Kirbuster Museum was opened to the public in 1986 and is the last un-restored example of a traditional ‘firehoose’ in Northern Europe. The house has a central hearth, complete with peat fire, and a stone neuk bed reminiscent of the Neolithic interiors that can be seen at sites such as Skara Brae, Orkney. Kirbuster was occupied up until the 1960s and was once the home of the Spence and Hay families.
The site also has an Edwardian parlour and Victorian Gardens. The implement shed contains a collection of farming memorabilia and visitors can enjoy a game of putting on the green and explore the Trowie Trail in the back garden.
An excellent place to visit if you are researching your Orkney ancestry, to get a flavour of what life was like in Orkney in bygone years.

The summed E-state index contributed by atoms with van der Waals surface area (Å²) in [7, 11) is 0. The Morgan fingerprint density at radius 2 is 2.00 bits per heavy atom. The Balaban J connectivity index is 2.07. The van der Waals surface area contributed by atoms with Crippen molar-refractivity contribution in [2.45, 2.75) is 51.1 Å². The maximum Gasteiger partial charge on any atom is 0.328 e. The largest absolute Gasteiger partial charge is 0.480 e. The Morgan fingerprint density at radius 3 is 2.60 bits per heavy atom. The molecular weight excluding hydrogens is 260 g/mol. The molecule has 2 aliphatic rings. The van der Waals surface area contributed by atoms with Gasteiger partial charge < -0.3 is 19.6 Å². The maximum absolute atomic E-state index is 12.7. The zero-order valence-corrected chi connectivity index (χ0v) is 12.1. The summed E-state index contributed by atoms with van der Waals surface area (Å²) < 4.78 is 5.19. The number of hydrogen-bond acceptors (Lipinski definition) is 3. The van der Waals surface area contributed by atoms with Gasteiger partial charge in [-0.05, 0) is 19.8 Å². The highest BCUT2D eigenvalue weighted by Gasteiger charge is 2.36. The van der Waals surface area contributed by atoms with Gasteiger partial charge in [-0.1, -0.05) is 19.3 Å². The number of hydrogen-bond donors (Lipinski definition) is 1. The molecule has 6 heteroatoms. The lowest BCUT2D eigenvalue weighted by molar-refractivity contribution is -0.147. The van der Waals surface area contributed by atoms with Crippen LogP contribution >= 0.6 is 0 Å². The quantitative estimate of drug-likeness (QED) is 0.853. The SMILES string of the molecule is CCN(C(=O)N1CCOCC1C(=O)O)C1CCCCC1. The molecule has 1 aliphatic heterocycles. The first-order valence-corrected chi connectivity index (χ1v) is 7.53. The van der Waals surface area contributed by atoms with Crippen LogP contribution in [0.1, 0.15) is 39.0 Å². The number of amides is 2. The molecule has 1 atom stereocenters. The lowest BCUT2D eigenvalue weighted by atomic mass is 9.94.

Kirbuster Museum, Birsay, Orkney, KW17 2LR.
Monday to Saturday, 10:00 to 17:00 (closed between 13:00 and 14:00).
Sunday, 13:00 to 17:00.
The main house, gardens, putting green and Trowie Trail are open.
The house and grounds are open.
At present, staff are unable to guide visitors around the site. Our museum blog has detailed information about Kirbuster Museum and its history which can be accessed from the 'Related Sites' section of this page.
We ask you to use the hand sanitiser provided on entering and leaving the site.
One accessible toilet will be open for public use.
We are sorry that only a limited area of the site is wheelchair accessible.
The museum shop will remain closed for the moment.
Admission is free of charge.
No dogs, except for assistance dogs, are allowed.
To keep up to date with the museums in Orkney, please visit our Facebook and Twitter pages available from the ‘Related Sites’ section of this page.
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